NPR on Facebook and Social Media Cards

I posted this to the 23 Things Kansas listserv tonight, but loved the resources so much, I’m going to cross-blog them here.

I was quickly skimming through several blogs today and remember someone’s blog post for this week’s lesson on online communities (posted at the 23 Things Kansas website) mentioning an NPR story on Facebook as the reason she finally joined Facebook. Intrigued, I stumbled upon a couple of NPR stories from last year and thought I’d share them with you all; I don’t know if it was what she was looking for, but maybe one of these was it:

  1. Five Years of Facebook
  2. On Point with Tom Ashbrook: Facebook Culture

Also, I posted a link to this third article on the 23 Things Kansas Facebook fan page, but thought it wouldn’t hurt to re-post here:
Social Media Cards: A 2.0 Type of Business Card

Here’s a couple of paragraphs from it:

“You probably know someone just like Juli, because librarians are great at establishing relationships. Talking to patrons, figuring out what they like, helping them find exactly what they need—not a problem. But when it comes to social media, librarians struggle. There should be a policy, a schedule, someone assigned to tweet/facebook/wave for the library—right?

Not quite. The online librarian-patron relationship should be an extension of interpersonal communication. After all, the whole purpose behind social media is to aid in relationships.

Am I saying your library shouldn’t have a Facebook fan page or a Twitter account? Absolutely not. In fact, if you don’t have one now, why not? Online communities are growing, and your library needs a presence on those sites.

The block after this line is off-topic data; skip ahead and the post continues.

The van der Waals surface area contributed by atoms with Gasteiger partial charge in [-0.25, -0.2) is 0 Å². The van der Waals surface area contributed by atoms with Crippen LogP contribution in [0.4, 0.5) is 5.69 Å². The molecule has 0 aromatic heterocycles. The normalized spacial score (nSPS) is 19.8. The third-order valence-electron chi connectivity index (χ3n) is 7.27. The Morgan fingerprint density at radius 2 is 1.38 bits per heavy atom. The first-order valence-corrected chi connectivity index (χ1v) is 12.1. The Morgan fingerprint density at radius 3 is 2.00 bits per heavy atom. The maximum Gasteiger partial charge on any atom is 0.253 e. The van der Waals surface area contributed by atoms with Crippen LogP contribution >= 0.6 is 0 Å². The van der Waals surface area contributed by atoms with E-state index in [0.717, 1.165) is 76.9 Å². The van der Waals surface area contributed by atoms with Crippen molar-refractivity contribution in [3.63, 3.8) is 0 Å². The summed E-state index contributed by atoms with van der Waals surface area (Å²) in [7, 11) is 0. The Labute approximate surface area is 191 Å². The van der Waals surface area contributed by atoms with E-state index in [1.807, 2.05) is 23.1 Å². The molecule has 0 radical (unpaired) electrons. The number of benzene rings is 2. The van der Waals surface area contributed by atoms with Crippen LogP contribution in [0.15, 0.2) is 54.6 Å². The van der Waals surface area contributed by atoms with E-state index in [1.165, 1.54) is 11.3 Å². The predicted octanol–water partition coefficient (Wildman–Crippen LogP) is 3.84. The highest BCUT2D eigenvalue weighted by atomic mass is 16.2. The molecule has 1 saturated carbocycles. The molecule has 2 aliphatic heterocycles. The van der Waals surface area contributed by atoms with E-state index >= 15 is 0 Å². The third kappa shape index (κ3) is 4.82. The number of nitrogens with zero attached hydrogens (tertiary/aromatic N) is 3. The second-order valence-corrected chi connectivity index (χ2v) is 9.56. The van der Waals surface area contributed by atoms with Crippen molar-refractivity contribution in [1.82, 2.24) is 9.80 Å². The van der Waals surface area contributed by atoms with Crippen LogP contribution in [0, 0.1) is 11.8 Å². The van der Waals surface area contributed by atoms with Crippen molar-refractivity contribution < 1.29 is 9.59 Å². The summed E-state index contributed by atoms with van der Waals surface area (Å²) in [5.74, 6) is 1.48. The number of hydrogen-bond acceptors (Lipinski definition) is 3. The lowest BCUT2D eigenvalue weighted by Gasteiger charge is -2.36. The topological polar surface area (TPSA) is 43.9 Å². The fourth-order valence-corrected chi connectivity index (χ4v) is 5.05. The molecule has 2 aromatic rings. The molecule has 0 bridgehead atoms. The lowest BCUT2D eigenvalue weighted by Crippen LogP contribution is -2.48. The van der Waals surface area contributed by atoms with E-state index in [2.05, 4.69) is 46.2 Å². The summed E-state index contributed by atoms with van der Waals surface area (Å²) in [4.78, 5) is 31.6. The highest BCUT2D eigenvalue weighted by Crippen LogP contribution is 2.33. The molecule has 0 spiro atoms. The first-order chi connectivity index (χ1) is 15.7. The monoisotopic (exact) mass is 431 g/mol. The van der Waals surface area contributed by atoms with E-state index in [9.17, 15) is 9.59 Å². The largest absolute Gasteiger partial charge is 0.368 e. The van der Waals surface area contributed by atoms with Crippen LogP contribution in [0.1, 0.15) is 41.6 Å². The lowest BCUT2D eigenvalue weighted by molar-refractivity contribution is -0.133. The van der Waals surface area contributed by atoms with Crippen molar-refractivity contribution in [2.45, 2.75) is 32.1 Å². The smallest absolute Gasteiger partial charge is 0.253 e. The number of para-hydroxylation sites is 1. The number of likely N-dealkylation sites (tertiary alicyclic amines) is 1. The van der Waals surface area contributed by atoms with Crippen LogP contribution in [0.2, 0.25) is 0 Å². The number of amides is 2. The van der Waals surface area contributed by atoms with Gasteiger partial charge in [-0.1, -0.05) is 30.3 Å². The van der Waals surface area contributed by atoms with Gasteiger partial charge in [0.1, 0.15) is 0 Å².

But let me ask you this: who do you listen to? An institution or a person you know? Without even realizing it, we ask our friends where they bought their car, if they know a good babysitter, and who cut their hair. Social media serves as a place to enhance our relationships. Since we’ve already established trust-worthy relationships with our patrons inside the library, it’s only natural that we use social media enhance our relationships with patrons virtually.” (end excerpt)

I’ve really enjoyed the comments on the 23 Things Kansas Facebook fan page about how all of you are using Facebook (click on the Facebook icon on the 23 Things Kansas website up at the top or visit If you have a Facebook fan page or even a library website with comments enabled, have any of you been able to engage your patrons online and start conversations with them?